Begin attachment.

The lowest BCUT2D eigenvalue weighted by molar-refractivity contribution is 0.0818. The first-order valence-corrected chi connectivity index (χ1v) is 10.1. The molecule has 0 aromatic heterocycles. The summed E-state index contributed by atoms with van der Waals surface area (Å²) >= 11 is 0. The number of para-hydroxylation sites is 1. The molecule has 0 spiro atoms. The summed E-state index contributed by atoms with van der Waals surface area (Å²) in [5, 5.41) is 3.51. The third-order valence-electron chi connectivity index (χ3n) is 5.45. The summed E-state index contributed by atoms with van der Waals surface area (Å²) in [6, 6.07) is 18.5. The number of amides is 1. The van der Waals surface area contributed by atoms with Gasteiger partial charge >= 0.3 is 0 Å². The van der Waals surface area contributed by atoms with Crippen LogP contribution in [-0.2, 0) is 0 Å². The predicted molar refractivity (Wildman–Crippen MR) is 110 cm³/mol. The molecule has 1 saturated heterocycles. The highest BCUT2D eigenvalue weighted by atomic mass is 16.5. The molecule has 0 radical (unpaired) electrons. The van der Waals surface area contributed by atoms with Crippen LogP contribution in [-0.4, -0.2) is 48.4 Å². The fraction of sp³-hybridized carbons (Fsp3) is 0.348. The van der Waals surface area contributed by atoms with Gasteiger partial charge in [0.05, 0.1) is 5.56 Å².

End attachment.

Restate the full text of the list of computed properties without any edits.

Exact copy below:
The lowest BCUT2D eigenvalue weighted by molar-refractivity contribution is 0.0818. The first-order valence-corrected chi connectivity index (χ1v) is 10.1. The molecule has 0 aromatic heterocycles. The summed E-state index contributed by atoms with van der Waals surface area (Å²) >= 11 is 0. The number of para-hydroxylation sites is 1. The molecule has 0 spiro atoms. The summed E-state index contributed by atoms with van der Waals surface area (Å²) in [5, 5.41) is 3.51. The third-order valence-electron chi connectivity index (χ3n) is 5.45. The summed E-state index contributed by atoms with van der Waals surface area (Å²) in [6, 6.07) is 18.5. The number of amides is 1. The van der Waals surface area contributed by atoms with Gasteiger partial charge >= 0.3 is 0 Å². The van der Waals surface area contributed by atoms with Crippen LogP contribution in [-0.2, 0) is 0 Å². The predicted molar refractivity (Wildman–Crippen MR) is 110 cm³/mol. The molecule has 1 saturated heterocycles. The highest BCUT2D eigenvalue weighted by atomic mass is 16.5. The molecule has 0 radical (unpaired) electrons. The van der Waals surface area contributed by atoms with Crippen LogP contribution in [-0.4, -0.2) is 48.4 Å². The fraction of sp³-hybridized carbons (Fsp3) is 0.348. The van der Waals surface area contributed by atoms with Gasteiger partial charge in [0.05, 0.1) is 5.56 Å².